Ben Smith

Fixer Upper update (with M.Z. flashback): Was Gaines slam just BuzzFeed news style?

Fixer Upper update (with M.Z. flashback): Was Gaines slam just BuzzFeed news style?

Over the past few days, I have been searching for actual updates on the whole BuzzFeed vs. Chip and Joanna Gaines story and, as far as I can tell, there has been little or no news to speak of on that front.

It's clear that, for most journalists, these HGTV stars are cultural heretics who are on the wrong side of history, if not the cable-TV ratings. However, some commentators -- including a few on the cultural left (Brandon Ambrosino here in The Washington Post) -- have asked whether Kate Aurthur of BuzzFeed did the right thing when she probed the couple's silence and, in effect, blamed them for the traditional Christian teachings (on marriage and sex) voiced by their pastor, the Rev. Jimmy Seibert.

For example, Vox has issued one of its usual pieces on What. It. All. Means. The headline is logical: "Chip and Joanna Gaines and the anti-gay controversy over HGTV's Fixer Upper, explained." That's as good a place to start as any, in terms of the status of the journalism issues in this high-profile case.

After expressing lots of outrage over the religious beliefs at the center of the case, Vox reaches the summary paragraphs: "What the fight over the Gaineses’ beliefs is really about." Let's read that:

HGTV has a long history of leaning toward the progressive in the types of people it features on its shows. Same-sex couples are featured in many of its programs. The network airs programs like House Hunters International that sometimes feature non-American same-sex couples, and shows like Property Brothers and Love It or List It have had same-sex couples who had their homes renovated. And the channel stated on December 1 that all of its current programs are open to LGBTQ couples. ...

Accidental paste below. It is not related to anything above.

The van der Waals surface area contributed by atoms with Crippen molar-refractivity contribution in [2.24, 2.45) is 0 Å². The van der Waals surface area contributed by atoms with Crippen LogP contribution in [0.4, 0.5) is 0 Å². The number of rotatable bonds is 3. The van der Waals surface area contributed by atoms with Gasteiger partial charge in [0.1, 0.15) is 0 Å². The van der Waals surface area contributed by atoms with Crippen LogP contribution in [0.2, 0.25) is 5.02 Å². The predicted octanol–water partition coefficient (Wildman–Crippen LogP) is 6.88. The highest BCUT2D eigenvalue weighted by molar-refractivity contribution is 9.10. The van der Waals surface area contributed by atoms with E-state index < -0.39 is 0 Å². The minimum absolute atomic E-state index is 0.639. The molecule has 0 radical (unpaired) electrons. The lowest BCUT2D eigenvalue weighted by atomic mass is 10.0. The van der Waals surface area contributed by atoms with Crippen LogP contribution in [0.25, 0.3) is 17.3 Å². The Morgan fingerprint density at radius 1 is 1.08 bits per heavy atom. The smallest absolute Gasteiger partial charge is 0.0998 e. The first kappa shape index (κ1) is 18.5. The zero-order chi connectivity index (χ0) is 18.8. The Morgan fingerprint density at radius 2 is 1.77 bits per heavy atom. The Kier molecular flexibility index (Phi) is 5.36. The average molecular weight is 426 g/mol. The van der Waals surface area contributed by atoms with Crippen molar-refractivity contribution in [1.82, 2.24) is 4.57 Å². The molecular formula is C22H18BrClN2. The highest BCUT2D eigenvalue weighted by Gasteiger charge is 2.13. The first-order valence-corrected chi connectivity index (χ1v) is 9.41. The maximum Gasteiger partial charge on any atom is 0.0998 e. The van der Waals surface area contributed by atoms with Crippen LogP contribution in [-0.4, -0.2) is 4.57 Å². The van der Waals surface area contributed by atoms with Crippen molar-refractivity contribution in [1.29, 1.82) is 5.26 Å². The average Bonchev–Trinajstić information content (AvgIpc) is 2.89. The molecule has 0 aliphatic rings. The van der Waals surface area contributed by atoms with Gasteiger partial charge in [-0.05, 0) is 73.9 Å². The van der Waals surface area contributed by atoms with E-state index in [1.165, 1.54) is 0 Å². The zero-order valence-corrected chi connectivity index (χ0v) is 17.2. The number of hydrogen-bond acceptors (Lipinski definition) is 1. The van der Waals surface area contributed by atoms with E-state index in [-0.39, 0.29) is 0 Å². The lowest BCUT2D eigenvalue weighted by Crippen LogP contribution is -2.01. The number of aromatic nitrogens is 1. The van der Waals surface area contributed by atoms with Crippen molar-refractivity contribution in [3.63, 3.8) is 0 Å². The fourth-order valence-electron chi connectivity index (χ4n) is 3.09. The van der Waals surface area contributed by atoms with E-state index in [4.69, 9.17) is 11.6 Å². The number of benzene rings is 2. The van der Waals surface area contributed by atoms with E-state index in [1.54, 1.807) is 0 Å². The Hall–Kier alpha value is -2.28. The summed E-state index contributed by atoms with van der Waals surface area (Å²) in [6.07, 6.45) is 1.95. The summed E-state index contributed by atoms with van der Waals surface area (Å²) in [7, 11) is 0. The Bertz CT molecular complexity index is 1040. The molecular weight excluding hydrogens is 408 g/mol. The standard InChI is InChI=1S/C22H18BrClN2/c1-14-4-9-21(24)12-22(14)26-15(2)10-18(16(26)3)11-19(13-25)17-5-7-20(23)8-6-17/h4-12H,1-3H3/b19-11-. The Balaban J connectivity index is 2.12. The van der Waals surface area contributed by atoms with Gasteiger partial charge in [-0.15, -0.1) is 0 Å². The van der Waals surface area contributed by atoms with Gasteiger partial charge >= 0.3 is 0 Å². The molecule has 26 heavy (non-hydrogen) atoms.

In 2014 the channel canceled a proposed show, Flip It Forward, because its hosts, David and Jason Benham, were vocally anti-gay. The Benham brothers are sons of a man named Flip Benham, the leader of an organization called Operation Save America, who has gone on the record in saying that “Jesus hates Muslims” and blamed the 2012 Aurora massacre on Democrats. David Benham spoke to a conservative talk show in September 2012 and said, “Homosexuality and its agenda ... is attacking the nation,” plus some nonsense about "demonic ideologies."

Then there is this, the only real commentary on journalism questions:

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Damned by association: BuzzFeed 'news' story goes after the 'Fixer Upper' couple

Damned by association: BuzzFeed 'news' story goes after the 'Fixer Upper' couple

Yesterday, the quasi news-entertainment-gossip-vent site Buzzfeed posted a piece about a couple who has put together a very popular HGTV show about home remodeling. Their crime: They attend a megachurch where, the subhead said, "Their pastor considers homosexuality to be a 'sin' caused by abuse -- whether the Fixer Upper couple agrees is unclear." 

Buzzfeed was angling to rally a digital mob after this couple, but that's not quite what happened.